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Showing content with the highest reputation on 07/20/2021 in all areas

  1. No player can appeal a check swing. F2 can request that the plate umpire do so. I did a 1-umpire game once, and F2 asked me to appeal a check swing call. So I checked with the batter's 1st base coach, and he said the batter didn't go.
    3 points
  2. 2 points
  3. Actually, that’d be a Toonie. Sent from my iPhone using Tapatalk
    2 points
  4. Meh. I just flip my indicator. Numbers-side up is heads. If it looks "unprofessional", not my call - the "professional" thing to do would be to have home and away sorted out before I get to the field.
    2 points
  5. all correct except the above, depending a bit on what you mean by "reached second" -- if R1 reached second but retreated back past second toward first before the ball goes out of play, then he can correct his error.. If R1 is on or beyond second at the time the ball goes out of play (or after), he can not correct his error. IF he goes back to retouch first, you let him, but if the defense appeals he is out.
    1 point
  6. I'll buy you a drink, bruh...I got you. ~Dawg
    1 point
  7. 1 point
  8. For the blue part: I'll *still* holler "Coaches!" because that gets me two dudes up to the plate. Are they coaches? Are they managers? Are they babysitters? Who gives a SH*#? For MY time and money, they're two dudes who can speak to the few issues we need to talk about at a plate meeting - time/innings, ruleset, paying my ass, ground rules. Speaking of that plate meeting, for the green part: I hate, hate, HATE that part of a plate meeting - and it only happens if a partner decides to give that speech, 'cause *I* won't. They should know; if they DON'T know, they'll find out in a hurry when the time comes. Even when it's a kid's house league, and it's dads doing the coaching, I refuse to give that talk.
    1 point
  9. I think the operative words “sharp and direct” are still in place for the definition of a foul tip, such that if the ball is caught – without touching the ground, batter, or PU, or any other object in foul territory otherwise – after touching the catcher, wholly (not just the mitt or hand first), then it is (still) a foul tip. So, a foul tip could come off the bat and the catcher (F2) could trap it against his CP, or have it nest in his armpit, and grab it with his hand, and it would be valid catch – the ball would remain live, and it would not be a U3K. I think NCAA adopted it soon after OBR instituted it, but I can’t confirm it (right now on the road). Of course, NFHS won’t address it outside of an extensive committee meeting… which may or may not be scheduled… at some point.
    1 point
  10. How about the head coaches spin with their foreheads on a bat and then see which one makes it the farthest to first base before falling down?
    1 point
  11. Ordered… should be on my mask by Wed…blue the only color offered.
    1 point
  12. Here’s the one problem with your stated approach… and it would be effective for amateurs < 18 years old, except: Entirely different fish bowl, entirely different context. Far more often than not, these teams have captains rather than coaches. Actually, it’s these adult leagues that return back to the origins of the term “player-manager” in professional baseball. These PMs or captains will likely (but not always) report to the plate meeting and deliver the lineup card. I just roll my eyes and shake my head when PU partners of mine stride to the plate meeting and bellow “Coaches!!” and then proceed to tell these guys who can and how to “approach an (the calling) umpire” to dispute a call. These are adults. They are not babysitters. They are not beholden to or responsible for the behavior of their teammates. And if you/we expect them to, you’ll just increase resistance and strife. Sure, it might be effective to converse with the captain or PM, but depending on how you’re perceived by the team, collectively, it might get nowhere. One tool in your favor is time. Every adult/men’s league I’ve worked (and there’s been many) has a time limit, typically 3 hours. If you’re working for or have been assigned by the right sort of assigner, you’re being paid indirectly (as in, not by the teams themselves), or you’re paid Cash at Plate Meeting; this – having your payment in hand or “in the bank” – enables you to use time in your favor and against the culprit. Something along the lines of holding the game up until the disruption ends is remarkably effective. I and my colleagues have even said something to the next/current batter, or the captain/PM such as, “The game really can’t continue until that (exclamations) ends,” and wouldn’t you know it, the guy says, “Hey! Dudes! I wanna bat here! Keep it down!”. I also have such a good rapport with catchers that I’ll actually look towards them on the bench, or if they’re coming out for warmups as the inning turns, I’ll say something like, “Jeff, I’m calling the same pitch for your guy (pitcher),” to which Jeff will reply, “I know, I’ll talk to him (the exclaiming culprit).” In these leagues, the more formally rigid you project, the more these guys resist.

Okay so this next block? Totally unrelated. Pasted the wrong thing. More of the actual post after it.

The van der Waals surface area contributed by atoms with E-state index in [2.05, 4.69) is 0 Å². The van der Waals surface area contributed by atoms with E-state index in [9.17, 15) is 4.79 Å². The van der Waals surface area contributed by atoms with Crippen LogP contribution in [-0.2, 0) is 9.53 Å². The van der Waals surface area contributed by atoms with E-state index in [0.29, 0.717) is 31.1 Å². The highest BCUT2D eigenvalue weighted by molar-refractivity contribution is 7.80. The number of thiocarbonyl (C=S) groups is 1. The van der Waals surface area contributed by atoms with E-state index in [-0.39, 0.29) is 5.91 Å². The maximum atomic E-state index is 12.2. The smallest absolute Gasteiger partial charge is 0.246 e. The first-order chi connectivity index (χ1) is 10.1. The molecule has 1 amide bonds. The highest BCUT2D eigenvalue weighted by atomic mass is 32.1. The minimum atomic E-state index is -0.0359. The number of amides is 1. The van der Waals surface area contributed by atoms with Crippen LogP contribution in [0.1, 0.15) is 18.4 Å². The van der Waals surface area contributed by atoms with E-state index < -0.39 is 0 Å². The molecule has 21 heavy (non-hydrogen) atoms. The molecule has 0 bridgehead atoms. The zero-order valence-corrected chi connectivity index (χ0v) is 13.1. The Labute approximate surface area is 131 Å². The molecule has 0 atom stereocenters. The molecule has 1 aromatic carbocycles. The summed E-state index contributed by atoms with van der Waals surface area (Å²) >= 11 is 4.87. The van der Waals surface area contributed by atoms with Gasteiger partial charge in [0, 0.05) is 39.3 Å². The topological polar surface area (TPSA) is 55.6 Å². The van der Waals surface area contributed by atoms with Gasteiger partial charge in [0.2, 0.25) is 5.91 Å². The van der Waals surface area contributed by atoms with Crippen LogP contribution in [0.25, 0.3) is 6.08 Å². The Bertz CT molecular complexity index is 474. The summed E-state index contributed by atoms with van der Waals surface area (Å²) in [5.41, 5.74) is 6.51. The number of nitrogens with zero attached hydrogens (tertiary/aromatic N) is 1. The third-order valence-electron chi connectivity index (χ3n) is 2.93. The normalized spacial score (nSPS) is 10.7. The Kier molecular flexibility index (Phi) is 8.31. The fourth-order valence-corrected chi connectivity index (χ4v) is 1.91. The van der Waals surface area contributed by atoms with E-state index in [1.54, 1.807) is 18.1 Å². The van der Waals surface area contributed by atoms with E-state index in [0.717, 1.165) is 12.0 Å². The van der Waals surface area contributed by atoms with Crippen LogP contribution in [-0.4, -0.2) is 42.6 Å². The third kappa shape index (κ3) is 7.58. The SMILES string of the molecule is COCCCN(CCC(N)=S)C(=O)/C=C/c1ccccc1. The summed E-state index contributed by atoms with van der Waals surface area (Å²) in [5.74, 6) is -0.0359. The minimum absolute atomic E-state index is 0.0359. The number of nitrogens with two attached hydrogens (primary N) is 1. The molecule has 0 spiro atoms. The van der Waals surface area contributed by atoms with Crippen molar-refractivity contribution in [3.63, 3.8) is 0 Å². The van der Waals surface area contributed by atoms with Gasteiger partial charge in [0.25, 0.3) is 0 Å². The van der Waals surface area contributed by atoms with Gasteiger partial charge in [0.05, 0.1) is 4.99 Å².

1 point
  13. That poor woman's back...slammed by two cruise missiles like that... ~Dawg
    1 point
  14. I want... But I'll be gone from umpiring for 2 years... Ugh.
    0 points




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